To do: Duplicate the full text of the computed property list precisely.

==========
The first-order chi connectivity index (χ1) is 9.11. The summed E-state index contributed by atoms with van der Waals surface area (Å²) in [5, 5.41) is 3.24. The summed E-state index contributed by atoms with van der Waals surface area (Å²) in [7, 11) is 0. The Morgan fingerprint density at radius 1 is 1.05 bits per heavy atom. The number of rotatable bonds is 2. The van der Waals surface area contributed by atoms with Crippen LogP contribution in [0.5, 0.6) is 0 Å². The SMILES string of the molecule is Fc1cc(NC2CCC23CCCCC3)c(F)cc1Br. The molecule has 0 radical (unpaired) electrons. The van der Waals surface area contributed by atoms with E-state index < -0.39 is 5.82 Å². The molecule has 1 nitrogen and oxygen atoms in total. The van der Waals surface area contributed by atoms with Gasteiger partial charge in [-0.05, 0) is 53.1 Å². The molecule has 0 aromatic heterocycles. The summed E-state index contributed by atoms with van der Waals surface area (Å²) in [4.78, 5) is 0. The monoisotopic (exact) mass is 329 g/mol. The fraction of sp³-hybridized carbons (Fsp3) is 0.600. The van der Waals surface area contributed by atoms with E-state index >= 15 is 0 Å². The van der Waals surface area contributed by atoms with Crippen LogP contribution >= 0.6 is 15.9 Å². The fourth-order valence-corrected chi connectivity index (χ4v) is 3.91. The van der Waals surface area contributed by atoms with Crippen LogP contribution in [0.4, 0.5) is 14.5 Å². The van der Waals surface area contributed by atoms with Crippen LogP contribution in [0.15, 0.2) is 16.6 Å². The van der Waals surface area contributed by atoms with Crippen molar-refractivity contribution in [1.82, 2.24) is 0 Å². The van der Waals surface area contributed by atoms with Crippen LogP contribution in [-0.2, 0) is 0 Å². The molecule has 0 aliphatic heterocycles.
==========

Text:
The first-order chi connectivity index (χ1) is 9.11. The summed E-state index contributed by atoms with van der Waals surface area (Å²) in [5, 5.41) is 3.24. The summed E-state index contributed by atoms with van der Waals surface area (Å²) in [7, 11) is 0. The Morgan fingerprint density at radius 1 is 1.05 bits per heavy atom. The number of rotatable bonds is 2. The van der Waals surface area contributed by atoms with Crippen LogP contribution in [0.5, 0.6) is 0 Å². The SMILES string of the molecule is Fc1cc(NC2CCC23CCCCC3)c(F)cc1Br. The molecule has 0 radical (unpaired) electrons. The van der Waals surface area contributed by atoms with E-state index < -0.39 is 5.82 Å². The molecule has 1 nitrogen and oxygen atoms in total. The van der Waals surface area contributed by atoms with Gasteiger partial charge in [-0.05, 0) is 53.1 Å². The molecule has 0 aromatic heterocycles. The summed E-state index contributed by atoms with van der Waals surface area (Å²) in [4.78, 5) is 0. The monoisotopic (exact) mass is 329 g/mol. The fraction of sp³-hybridized carbons (Fsp3) is 0.600. The van der Waals surface area contributed by atoms with E-state index >= 15 is 0 Å². The van der Waals surface area contributed by atoms with Crippen LogP contribution >= 0.6 is 15.9 Å². The fourth-order valence-corrected chi connectivity index (χ4v) is 3.91. The van der Waals surface area contributed by atoms with Crippen LogP contribution in [0.4, 0.5) is 14.5 Å². The van der Waals surface area contributed by atoms with Crippen LogP contribution in [0.15, 0.2) is 16.6 Å². The van der Waals surface area contributed by atoms with Crippen molar-refractivity contribution in [1.82, 2.24) is 0 Å². The van der Waals surface area contributed by atoms with Crippen LogP contribution in [-0.2, 0) is 0 Å². The molecule has 0 aliphatic heterocycles.